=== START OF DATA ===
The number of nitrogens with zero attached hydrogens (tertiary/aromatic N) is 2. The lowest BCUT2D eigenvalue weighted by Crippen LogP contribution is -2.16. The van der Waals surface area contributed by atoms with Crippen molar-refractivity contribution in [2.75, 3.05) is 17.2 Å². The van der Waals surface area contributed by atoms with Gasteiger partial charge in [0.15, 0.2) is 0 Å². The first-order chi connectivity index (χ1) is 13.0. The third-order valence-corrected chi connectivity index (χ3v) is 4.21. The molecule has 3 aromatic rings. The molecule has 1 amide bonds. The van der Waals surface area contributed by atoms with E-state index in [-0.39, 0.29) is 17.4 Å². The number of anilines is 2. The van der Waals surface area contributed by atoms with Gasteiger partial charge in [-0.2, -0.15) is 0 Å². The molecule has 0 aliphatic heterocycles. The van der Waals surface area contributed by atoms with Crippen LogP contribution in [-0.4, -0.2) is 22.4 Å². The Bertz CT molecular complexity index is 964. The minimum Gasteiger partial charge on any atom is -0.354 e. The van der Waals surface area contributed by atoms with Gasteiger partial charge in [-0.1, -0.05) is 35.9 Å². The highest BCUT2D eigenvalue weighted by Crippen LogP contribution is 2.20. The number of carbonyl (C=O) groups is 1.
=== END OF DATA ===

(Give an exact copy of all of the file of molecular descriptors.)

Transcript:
The number of nitrogens with zero attached hydrogens (tertiary/aromatic N) is 2. The lowest BCUT2D eigenvalue weighted by Crippen LogP contribution is -2.16. The van der Waals surface area contributed by atoms with Crippen molar-refractivity contribution in [2.75, 3.05) is 17.2 Å². The van der Waals surface area contributed by atoms with Gasteiger partial charge in [0.15, 0.2) is 0 Å². The first-order chi connectivity index (χ1) is 13.0. The third-order valence-corrected chi connectivity index (χ3v) is 4.21. The molecule has 3 aromatic rings. The molecule has 1 amide bonds. The van der Waals surface area contributed by atoms with E-state index in [-0.39, 0.29) is 17.4 Å². The number of anilines is 2. The van der Waals surface area contributed by atoms with Gasteiger partial charge in [-0.2, -0.15) is 0 Å². The molecule has 0 aliphatic heterocycles. The van der Waals surface area contributed by atoms with Crippen LogP contribution in [-0.4, -0.2) is 22.4 Å². The Bertz CT molecular complexity index is 964. The minimum Gasteiger partial charge on any atom is -0.354 e. The van der Waals surface area contributed by atoms with Gasteiger partial charge in [-0.1, -0.05) is 35.9 Å². The highest BCUT2D eigenvalue weighted by Crippen LogP contribution is 2.20. The number of carbonyl (C=O) groups is 1.